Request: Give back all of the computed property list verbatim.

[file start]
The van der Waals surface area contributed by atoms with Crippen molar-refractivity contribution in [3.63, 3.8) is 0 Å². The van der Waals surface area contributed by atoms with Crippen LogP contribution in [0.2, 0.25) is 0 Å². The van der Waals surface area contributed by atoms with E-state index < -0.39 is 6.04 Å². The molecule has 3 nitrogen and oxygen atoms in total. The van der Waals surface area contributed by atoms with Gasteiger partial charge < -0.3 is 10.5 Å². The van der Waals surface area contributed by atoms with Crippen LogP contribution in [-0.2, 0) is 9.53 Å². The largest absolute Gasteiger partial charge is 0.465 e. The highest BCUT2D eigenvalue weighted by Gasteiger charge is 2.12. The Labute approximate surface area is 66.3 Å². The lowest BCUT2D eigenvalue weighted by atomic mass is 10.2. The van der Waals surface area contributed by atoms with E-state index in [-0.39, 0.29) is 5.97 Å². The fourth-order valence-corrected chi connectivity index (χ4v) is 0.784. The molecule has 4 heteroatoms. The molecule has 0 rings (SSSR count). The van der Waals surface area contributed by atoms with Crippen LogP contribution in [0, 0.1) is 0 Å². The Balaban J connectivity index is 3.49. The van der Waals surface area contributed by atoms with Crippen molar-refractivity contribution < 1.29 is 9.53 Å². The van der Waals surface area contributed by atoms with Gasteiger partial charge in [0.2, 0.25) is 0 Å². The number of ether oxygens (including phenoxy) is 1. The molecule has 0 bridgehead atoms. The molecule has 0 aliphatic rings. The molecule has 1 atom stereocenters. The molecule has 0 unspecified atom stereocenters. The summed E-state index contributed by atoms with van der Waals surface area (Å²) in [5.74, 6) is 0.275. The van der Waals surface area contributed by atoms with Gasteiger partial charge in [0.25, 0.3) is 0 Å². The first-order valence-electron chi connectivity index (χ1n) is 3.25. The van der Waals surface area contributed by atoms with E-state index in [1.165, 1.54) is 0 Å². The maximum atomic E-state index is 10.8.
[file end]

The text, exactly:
The van der Waals surface area contributed by atoms with Crippen molar-refractivity contribution in [3.63, 3.8) is 0 Å². The van der Waals surface area contributed by atoms with Crippen LogP contribution in [0.2, 0.25) is 0 Å². The van der Waals surface area contributed by atoms with E-state index < -0.39 is 6.04 Å². The molecule has 3 nitrogen and oxygen atoms in total. The van der Waals surface area contributed by atoms with Gasteiger partial charge < -0.3 is 10.5 Å². The van der Waals surface area contributed by atoms with Crippen LogP contribution in [-0.2, 0) is 9.53 Å². The largest absolute Gasteiger partial charge is 0.465 e. The highest BCUT2D eigenvalue weighted by Gasteiger charge is 2.12. The Labute approximate surface area is 66.3 Å². The lowest BCUT2D eigenvalue weighted by atomic mass is 10.2. The van der Waals surface area contributed by atoms with E-state index in [-0.39, 0.29) is 5.97 Å². The fourth-order valence-corrected chi connectivity index (χ4v) is 0.784. The molecule has 4 heteroatoms. The molecule has 0 rings (SSSR count). The van der Waals surface area contributed by atoms with Crippen LogP contribution in [0, 0.1) is 0 Å². The Balaban J connectivity index is 3.49. The van der Waals surface area contributed by atoms with Crippen molar-refractivity contribution < 1.29 is 9.53 Å². The van der Waals surface area contributed by atoms with Gasteiger partial charge in [0.2, 0.25) is 0 Å². The number of ether oxygens (including phenoxy) is 1. The molecule has 0 bridgehead atoms. The molecule has 0 aliphatic rings. The molecule has 1 atom stereocenters. The molecule has 0 unspecified atom stereocenters. The summed E-state index contributed by atoms with van der Waals surface area (Å²) in [5.74, 6) is 0.275. The van der Waals surface area contributed by atoms with Gasteiger partial charge in [0.25, 0.3) is 0 Å². The first-order valence-electron chi connectivity index (χ1n) is 3.25. The van der Waals surface area contributed by atoms with E-state index in [1.165, 1.54) is 0 Å². The maximum atomic E-state index is 10.8.